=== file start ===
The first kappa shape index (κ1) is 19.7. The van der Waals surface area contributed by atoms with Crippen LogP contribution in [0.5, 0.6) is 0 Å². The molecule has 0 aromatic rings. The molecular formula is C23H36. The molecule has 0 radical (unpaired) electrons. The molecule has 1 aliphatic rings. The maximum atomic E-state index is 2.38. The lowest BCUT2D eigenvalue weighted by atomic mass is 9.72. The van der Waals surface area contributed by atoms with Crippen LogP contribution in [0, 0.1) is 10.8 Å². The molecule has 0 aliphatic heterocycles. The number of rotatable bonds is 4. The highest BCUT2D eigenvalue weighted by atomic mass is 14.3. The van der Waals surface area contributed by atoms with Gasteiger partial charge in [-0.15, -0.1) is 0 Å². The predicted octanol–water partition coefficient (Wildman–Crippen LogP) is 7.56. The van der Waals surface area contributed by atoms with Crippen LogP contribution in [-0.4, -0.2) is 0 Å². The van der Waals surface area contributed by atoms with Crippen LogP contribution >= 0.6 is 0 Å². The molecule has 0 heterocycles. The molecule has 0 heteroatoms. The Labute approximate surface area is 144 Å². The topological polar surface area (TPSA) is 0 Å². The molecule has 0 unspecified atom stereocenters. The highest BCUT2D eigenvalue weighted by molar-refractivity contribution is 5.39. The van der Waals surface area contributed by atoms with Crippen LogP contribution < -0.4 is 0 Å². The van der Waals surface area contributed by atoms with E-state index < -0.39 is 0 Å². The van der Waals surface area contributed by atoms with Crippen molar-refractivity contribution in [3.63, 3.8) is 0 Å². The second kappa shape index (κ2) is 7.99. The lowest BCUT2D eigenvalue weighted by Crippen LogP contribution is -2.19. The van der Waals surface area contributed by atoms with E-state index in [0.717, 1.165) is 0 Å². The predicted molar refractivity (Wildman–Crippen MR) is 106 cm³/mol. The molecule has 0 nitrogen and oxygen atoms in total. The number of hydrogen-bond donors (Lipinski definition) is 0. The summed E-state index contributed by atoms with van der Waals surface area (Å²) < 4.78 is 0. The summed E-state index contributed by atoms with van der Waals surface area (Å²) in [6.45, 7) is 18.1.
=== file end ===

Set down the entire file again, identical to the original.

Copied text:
The first kappa shape index (κ1) is 19.7. The van der Waals surface area contributed by atoms with Crippen LogP contribution in [0.5, 0.6) is 0 Å². The molecule has 0 aromatic rings. The molecular formula is C23H36. The molecule has 0 radical (unpaired) electrons. The molecule has 1 aliphatic rings. The maximum atomic E-state index is 2.38. The lowest BCUT2D eigenvalue weighted by atomic mass is 9.72. The van der Waals surface area contributed by atoms with Crippen LogP contribution in [0, 0.1) is 10.8 Å². The molecule has 0 aliphatic heterocycles. The number of rotatable bonds is 4. The highest BCUT2D eigenvalue weighted by atomic mass is 14.3. The van der Waals surface area contributed by atoms with Gasteiger partial charge in [-0.15, -0.1) is 0 Å². The predicted octanol–water partition coefficient (Wildman–Crippen LogP) is 7.56. The van der Waals surface area contributed by atoms with Crippen LogP contribution in [-0.4, -0.2) is 0 Å². The van der Waals surface area contributed by atoms with Crippen LogP contribution >= 0.6 is 0 Å². The molecule has 0 heterocycles. The molecule has 0 heteroatoms. The Labute approximate surface area is 144 Å². The topological polar surface area (TPSA) is 0 Å². The molecule has 0 unspecified atom stereocenters. The highest BCUT2D eigenvalue weighted by molar-refractivity contribution is 5.39. The van der Waals surface area contributed by atoms with Crippen LogP contribution < -0.4 is 0 Å². The van der Waals surface area contributed by atoms with E-state index < -0.39 is 0 Å². The van der Waals surface area contributed by atoms with Crippen molar-refractivity contribution in [3.63, 3.8) is 0 Å². The second kappa shape index (κ2) is 7.99. The lowest BCUT2D eigenvalue weighted by Crippen LogP contribution is -2.19. The van der Waals surface area contributed by atoms with E-state index in [0.717, 1.165) is 0 Å². The predicted molar refractivity (Wildman–Crippen MR) is 106 cm³/mol. The molecule has 0 nitrogen and oxygen atoms in total. The number of hydrogen-bond donors (Lipinski definition) is 0. The summed E-state index contributed by atoms with van der Waals surface area (Å²) < 4.78 is 0. The summed E-state index contributed by atoms with van der Waals surface area (Å²) in [6.45, 7) is 18.1.